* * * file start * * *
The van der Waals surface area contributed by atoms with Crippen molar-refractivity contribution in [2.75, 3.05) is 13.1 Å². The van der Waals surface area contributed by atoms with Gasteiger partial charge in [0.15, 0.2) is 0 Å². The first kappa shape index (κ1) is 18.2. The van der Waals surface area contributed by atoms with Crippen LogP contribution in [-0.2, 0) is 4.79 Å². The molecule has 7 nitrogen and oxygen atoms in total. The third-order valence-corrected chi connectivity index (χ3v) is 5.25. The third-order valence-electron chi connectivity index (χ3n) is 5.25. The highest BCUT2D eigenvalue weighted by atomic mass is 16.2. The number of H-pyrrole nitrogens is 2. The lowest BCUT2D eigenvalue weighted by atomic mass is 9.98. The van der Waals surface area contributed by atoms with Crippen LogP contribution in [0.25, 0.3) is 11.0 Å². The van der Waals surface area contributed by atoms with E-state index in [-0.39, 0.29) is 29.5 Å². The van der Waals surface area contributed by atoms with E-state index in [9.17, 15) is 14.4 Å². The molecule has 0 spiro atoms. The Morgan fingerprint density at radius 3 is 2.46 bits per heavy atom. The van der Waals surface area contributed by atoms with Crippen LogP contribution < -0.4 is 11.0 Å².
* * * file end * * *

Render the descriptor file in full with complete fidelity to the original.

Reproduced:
The van der Waals surface area contributed by atoms with Crippen molar-refractivity contribution in [2.75, 3.05) is 13.1 Å². The van der Waals surface area contributed by atoms with Gasteiger partial charge in [0.15, 0.2) is 0 Å². The first kappa shape index (κ1) is 18.2. The van der Waals surface area contributed by atoms with Crippen LogP contribution in [-0.2, 0) is 4.79 Å². The molecule has 7 nitrogen and oxygen atoms in total. The third-order valence-corrected chi connectivity index (χ3v) is 5.25. The third-order valence-electron chi connectivity index (χ3n) is 5.25. The highest BCUT2D eigenvalue weighted by atomic mass is 16.2. The number of H-pyrrole nitrogens is 2. The lowest BCUT2D eigenvalue weighted by atomic mass is 9.98. The van der Waals surface area contributed by atoms with Crippen LogP contribution in [0.25, 0.3) is 11.0 Å². The van der Waals surface area contributed by atoms with E-state index in [-0.39, 0.29) is 29.5 Å². The van der Waals surface area contributed by atoms with E-state index in [9.17, 15) is 14.4 Å². The molecule has 0 spiro atoms. The Morgan fingerprint density at radius 3 is 2.46 bits per heavy atom. The van der Waals surface area contributed by atoms with Crippen LogP contribution < -0.4 is 11.0 Å².